I recently criticized a paper by Lu and Bourrat on the extended evolutionary synthesis [Debating philosophers: The Lu and Bourrat paper]. Pierrick Bourrat responds in this guest post.
Research Fellow, Department of Philosophy
Both Qiaoying Lu and I are grateful to Professor Moran for the copious attention he has bestowed on our paper. We are early career researchers and didn’t expect our paper to receive so much attention from a senior academic in a public forum. Moran claims that our work is out of touch with science (and more generally works in philosophy of biology), that the paper is weakly argued and that some of what we write is false. But in the end, he puts forward a similar position to ours.
Before delving into the substance, I would like to make some general comments, starting first with the claim that philosophers are out of touch with science. Once upon a time, some areas of philosophy had limited contact with science. But philosophy of science, a special sub-field of philosophy, has always had some engagement. These days, especially in philosophy of biology, the norm is to be very engaged. Both of us (authors of the paper) have biology degrees (evolutionary biology in my case) as well as philosophy ones, and we make a considerable effort to be in touch with issues in evolutionary biology, specifically evolutionary theory and models. Theory and philosophy are not that far apart, when one thinks about it a bit. We think it must be the case that Moran likes only some interpretations of evolutionary biology, and that his objections to us are based on how well we do or don’t fit these favourite interpretations. Moran likes non-adaptive evolutionary theory, and especially Michael Lynch’s promotion of it. We do too. It is great to see such blanket endorsement of non-adaptive evolution, and perhaps another time we’ll find an evolutionary topic that requires us to address it in detail (rather than the small mentions we made of it in the current paper).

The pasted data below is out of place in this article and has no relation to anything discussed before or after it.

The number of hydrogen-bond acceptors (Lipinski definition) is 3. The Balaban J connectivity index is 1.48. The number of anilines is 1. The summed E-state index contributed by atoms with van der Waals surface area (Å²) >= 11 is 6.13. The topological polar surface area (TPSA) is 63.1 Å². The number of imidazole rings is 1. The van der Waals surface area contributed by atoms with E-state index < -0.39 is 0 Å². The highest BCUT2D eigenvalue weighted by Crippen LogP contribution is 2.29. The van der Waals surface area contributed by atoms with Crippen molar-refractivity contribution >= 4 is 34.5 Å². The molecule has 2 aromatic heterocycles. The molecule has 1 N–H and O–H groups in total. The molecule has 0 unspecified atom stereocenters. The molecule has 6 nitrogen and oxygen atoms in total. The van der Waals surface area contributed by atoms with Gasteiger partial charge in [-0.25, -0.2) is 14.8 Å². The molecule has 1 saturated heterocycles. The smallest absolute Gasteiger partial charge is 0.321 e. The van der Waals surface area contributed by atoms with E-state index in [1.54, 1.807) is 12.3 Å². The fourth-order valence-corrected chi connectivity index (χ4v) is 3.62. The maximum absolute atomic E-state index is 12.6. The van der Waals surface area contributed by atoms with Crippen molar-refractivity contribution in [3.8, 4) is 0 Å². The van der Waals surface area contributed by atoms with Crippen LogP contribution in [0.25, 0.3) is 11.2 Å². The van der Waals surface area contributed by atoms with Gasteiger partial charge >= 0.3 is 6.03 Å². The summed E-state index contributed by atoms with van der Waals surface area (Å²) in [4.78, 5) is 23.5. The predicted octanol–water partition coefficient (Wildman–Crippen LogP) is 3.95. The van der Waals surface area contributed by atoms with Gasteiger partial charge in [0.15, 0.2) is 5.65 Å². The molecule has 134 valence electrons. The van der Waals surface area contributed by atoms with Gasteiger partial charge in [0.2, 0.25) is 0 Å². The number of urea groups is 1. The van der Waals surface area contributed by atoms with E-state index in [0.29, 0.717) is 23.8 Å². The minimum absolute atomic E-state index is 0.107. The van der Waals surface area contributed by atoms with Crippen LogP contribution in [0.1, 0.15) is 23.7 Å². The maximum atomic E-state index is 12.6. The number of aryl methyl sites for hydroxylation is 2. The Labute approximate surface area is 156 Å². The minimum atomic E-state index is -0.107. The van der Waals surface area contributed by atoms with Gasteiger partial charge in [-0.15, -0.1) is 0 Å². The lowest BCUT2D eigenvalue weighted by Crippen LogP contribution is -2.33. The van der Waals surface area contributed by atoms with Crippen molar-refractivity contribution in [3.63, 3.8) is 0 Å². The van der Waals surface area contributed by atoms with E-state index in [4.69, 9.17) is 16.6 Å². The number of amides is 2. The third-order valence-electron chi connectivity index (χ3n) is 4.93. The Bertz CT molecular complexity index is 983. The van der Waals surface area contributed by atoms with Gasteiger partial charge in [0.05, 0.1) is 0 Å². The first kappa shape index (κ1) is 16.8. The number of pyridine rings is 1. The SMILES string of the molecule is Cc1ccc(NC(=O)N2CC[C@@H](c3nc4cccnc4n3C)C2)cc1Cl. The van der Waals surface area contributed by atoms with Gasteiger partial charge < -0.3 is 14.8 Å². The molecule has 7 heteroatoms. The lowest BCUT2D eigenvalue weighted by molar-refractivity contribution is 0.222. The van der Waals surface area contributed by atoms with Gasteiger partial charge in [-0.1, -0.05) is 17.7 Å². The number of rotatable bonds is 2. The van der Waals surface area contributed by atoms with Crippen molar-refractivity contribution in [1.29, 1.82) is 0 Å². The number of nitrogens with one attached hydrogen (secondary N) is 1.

In his second post, Moran reproaches us for talking about three extensions of the modern synthesis that aren’t significant in comparison to the modifications of evolutionary theory coming from neutral theory and the increased emphasis on genetic drift. We only took the term “modern synthesis” to be one way to characterise some core principles that people tend to agree with. It would be naïve not to recognize that from one evolutionary biologist or school of thought to another there will be some variation in what they mean by “modern synthesis”. Following Gould, Moran thinks the Modern Synthesis is dead. It is one way to interpret what happened in evolutionary theory over the last sixty years or so. Nevertheless, whether some features of current evolutionary theory should be regarded as extensions of the Modern Synthesis or as parts of a different theoretical apparatus is a mere semantic point. What matters is to be clear about what one means.
But the problem with Moran’s criticism is that neutral theory and the increased emphasis on genetic drift are aspects of evolutionary theory that are quite distinct from the main topic of our paper. The core aim of our paper addresses issues surrounding epigenetic inheritance, rather than which aspect(s) of the modern synthesis have been the most challenged by recent theoretical developments and empirical discoveries.